According to Dr. Voyer, the local effects of this stretch are zygopophyseal separation, imbibition of the disc, increased venous return, normalization of muscle tone (by extreme eccentric contraction), proprioceptive facilitation of the paraspinal muscles, and improved kinetic sense. General effects from this procedure include normalization of myofascial tensions, decreased psychomotor barriers, and an increased well-being. Putting the myofascial chains around a primary lesion (the local spinal decoaptation) into tension will result in an increase in postural normalization. Patients report that after this type of stretch, not only do their back pains decrease, but other symptoms also improve.
The author demonstrates the T10-T11 stretch.
The accompanying photo shows the position for a specific stretch for the T10-T11 disc level.
These stretches are not easy to perform. Several visits are required to make sure the patient is in the correct posture. For some spinal segments, the patient cannot create the total stretch at first, but over time it may be accomplished. Inability to perform the stretch is sometimes valuable in finding where other fascial/structural problems may be located.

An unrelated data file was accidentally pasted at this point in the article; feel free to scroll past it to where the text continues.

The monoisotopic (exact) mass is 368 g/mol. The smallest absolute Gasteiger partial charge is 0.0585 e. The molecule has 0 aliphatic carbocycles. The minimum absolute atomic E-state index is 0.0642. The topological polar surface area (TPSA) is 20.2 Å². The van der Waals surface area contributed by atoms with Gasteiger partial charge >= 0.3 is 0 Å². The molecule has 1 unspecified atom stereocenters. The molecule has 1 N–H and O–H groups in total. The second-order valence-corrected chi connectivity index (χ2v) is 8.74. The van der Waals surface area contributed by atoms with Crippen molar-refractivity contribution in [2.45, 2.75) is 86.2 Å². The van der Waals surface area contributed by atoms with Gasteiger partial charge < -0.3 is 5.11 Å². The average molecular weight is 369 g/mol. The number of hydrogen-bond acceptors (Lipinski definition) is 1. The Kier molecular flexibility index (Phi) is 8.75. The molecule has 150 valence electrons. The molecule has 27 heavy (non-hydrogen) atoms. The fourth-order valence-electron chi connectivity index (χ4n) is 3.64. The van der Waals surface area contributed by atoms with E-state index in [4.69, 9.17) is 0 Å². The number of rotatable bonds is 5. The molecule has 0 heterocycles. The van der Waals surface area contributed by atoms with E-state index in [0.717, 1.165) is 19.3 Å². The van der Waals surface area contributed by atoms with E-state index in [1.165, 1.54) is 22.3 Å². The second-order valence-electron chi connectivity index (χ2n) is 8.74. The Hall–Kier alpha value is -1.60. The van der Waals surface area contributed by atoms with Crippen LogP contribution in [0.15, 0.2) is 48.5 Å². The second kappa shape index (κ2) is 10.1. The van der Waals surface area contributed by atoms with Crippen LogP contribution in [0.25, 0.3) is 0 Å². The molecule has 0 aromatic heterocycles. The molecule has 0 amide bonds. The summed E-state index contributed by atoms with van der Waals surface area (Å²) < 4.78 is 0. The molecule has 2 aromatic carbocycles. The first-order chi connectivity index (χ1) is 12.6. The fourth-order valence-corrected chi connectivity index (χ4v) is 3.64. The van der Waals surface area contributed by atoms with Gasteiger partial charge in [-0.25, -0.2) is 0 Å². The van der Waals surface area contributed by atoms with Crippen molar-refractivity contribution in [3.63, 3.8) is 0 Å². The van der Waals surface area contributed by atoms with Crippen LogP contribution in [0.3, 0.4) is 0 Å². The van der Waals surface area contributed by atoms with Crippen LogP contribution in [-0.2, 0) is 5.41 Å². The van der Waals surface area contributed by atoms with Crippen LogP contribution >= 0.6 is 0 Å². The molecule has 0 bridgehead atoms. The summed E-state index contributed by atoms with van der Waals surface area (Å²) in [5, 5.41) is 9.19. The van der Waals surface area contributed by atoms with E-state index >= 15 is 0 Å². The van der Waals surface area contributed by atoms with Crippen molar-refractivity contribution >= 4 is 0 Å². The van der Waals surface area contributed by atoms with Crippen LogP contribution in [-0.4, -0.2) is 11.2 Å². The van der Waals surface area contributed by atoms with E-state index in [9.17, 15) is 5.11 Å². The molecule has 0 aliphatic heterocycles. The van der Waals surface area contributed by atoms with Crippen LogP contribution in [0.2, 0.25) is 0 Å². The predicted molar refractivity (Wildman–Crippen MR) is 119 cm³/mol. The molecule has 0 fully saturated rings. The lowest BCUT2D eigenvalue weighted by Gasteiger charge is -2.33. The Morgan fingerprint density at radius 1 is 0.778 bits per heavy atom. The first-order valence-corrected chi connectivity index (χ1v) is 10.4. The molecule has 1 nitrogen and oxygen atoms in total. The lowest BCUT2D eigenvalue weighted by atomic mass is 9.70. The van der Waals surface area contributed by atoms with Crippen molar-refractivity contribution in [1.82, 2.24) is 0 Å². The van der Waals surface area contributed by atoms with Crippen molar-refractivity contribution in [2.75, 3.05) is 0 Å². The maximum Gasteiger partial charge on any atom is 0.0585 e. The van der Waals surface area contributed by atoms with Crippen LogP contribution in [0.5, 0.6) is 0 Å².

The right hip is flexed straight back as far as it can go. The right foot is resting on the heel in dorsiflexion and eversion. The left lower extremity is stretched out at 45 degrees with the foot dorsiflexed and inverted. The shoulders and spine are pressing against the wall. The right arm is fully extended vertically with the wrist dorsiflexed, and the arm and hand externally rotated. The chin is retracted and the head is extended vertically. All stretching and extending is done to the maximum and held for a minute. In this position, if everything is correct, the patient will feel the tension specifically at the T10-T11 level. Good luck.
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